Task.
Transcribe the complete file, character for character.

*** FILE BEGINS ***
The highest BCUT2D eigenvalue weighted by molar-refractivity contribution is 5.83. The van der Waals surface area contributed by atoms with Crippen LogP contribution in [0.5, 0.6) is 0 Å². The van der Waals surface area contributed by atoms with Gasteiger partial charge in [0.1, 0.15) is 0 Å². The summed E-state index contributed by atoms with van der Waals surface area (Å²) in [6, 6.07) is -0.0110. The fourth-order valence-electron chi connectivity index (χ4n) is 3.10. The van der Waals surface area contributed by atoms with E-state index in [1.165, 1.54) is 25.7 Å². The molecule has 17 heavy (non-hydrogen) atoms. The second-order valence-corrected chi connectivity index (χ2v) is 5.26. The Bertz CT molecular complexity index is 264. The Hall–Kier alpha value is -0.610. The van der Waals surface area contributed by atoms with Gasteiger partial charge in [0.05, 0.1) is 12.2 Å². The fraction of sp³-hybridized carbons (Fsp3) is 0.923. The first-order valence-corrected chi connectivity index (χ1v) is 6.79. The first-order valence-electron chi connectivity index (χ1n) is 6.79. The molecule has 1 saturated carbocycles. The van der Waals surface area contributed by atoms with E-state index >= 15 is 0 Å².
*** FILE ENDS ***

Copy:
The highest BCUT2D eigenvalue weighted by molar-refractivity contribution is 5.83. The van der Waals surface area contributed by atoms with Crippen LogP contribution in [0.5, 0.6) is 0 Å². The van der Waals surface area contributed by atoms with Gasteiger partial charge in [0.1, 0.15) is 0 Å². The summed E-state index contributed by atoms with van der Waals surface area (Å²) in [6, 6.07) is -0.0110. The fourth-order valence-electron chi connectivity index (χ4n) is 3.10. The van der Waals surface area contributed by atoms with E-state index in [1.165, 1.54) is 25.7 Å². The molecule has 17 heavy (non-hydrogen) atoms. The second-order valence-corrected chi connectivity index (χ2v) is 5.26. The Bertz CT molecular complexity index is 264. The Hall–Kier alpha value is -0.610. The van der Waals surface area contributed by atoms with Gasteiger partial charge in [0.05, 0.1) is 12.2 Å². The fraction of sp³-hybridized carbons (Fsp3) is 0.923. The first-order valence-corrected chi connectivity index (χ1v) is 6.79. The first-order valence-electron chi connectivity index (χ1n) is 6.79. The molecule has 1 saturated carbocycles. The van der Waals surface area contributed by atoms with E-state index >= 15 is 0 Å².